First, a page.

A flowering trade: Taiwanese orchids to bloom in desert countries of the Middle East
Last year, Taiwan’s orchid growers exported potted orchids and seedlings worth NT$4.1 billion to 36 countries around the globe. Now they are eyeing the rich markets of the Middle East
Every spring, the Taiwan International Orchid Show attracts tens of thousands of orchid lovers and industry experts from around the globe. Huddled away amid lush green rice paddies, guava plantations and melon fields in the rural town of Houbi in Southern Taiwan, the 3,500 square meter exhibition venue greets a steady stream of visitors.
This year, the orchid industry posted several new records:
First, Taiwan’s “ever blooming” orchid kingdom bolstered its world-leading position by adding Australia and Brazil as export markets. Meanwhile, Taiwanese orchids are being exported to 36 countries in North America, Northern Europe, and South Africa. Next, the island’s orchid growers hope to bring their beautiful creations to India, Iran, Dubai and even as far away as the French Pacific island of Reunion.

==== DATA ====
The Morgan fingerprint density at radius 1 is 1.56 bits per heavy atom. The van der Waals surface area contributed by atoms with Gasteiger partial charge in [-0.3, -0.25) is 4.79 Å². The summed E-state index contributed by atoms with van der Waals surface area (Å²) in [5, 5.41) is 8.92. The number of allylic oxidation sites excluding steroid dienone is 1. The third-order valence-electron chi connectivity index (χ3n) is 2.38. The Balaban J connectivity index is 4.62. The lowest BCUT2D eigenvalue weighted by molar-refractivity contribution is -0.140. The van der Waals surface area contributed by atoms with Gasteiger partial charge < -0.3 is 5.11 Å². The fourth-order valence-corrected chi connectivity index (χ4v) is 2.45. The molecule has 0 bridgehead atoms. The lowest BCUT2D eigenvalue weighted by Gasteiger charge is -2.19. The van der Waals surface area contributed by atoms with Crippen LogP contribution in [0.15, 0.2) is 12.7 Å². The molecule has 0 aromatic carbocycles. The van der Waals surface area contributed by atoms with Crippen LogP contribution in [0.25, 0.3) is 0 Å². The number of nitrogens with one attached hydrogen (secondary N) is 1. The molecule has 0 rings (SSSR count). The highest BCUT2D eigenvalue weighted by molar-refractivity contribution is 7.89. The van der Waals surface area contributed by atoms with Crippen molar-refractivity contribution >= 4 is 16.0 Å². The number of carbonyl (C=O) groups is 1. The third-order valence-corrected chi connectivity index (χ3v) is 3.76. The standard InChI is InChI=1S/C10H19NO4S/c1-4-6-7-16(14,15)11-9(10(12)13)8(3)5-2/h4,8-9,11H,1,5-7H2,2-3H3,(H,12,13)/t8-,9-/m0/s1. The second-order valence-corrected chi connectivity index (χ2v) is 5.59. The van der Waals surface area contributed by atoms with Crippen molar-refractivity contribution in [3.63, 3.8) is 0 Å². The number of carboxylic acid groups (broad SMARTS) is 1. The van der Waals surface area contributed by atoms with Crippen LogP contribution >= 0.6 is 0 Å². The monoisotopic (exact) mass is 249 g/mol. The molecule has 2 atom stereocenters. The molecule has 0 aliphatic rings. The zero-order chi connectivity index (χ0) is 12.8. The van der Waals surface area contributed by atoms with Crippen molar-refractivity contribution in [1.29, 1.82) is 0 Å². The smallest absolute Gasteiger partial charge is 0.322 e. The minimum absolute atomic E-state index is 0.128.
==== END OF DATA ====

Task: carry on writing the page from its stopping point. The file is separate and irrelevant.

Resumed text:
Second, in the show’s eleventh year, Taiwanese orchid exports continued to post new record sales. What began with modest exports in the order of US$23 million per year in 2004 has since grown to an annual export value of more than US$130 million (about NT$4.1 billion).
Third, Taiwan recently won its bid to host the 23rd World Orchid Conference in 2020. In the orchid industry, the triennial conference is the equivalent of the Olympic Games. That Taiwan was awarded the right to host this international event underlines the fact that the efforts of Taiwan’s orchid growers have won international recognition.
The success of breeding the indigenous phalaenopsis (moth orchid) species shows that Taiwanese agricultural products are marketable and competitive on a global scale. However, the industry’s rise did not come overnight and not without a few hiccups. Taiwan’s orchid growers had to overcome numerous challenges along the way.
Eight years ago, phalaenopsis orchids from the Netherlands enjoyed a market boom, and many industry insiders feared at the time that a certain Dutch company could defeat Taiwan as the world’s leading orchid exporter. This year brought another challenge when the United States approved imports of phalaenopsis orchids from China under the same conditions as Taiwanese imports (with sphagnum moss as growing medium).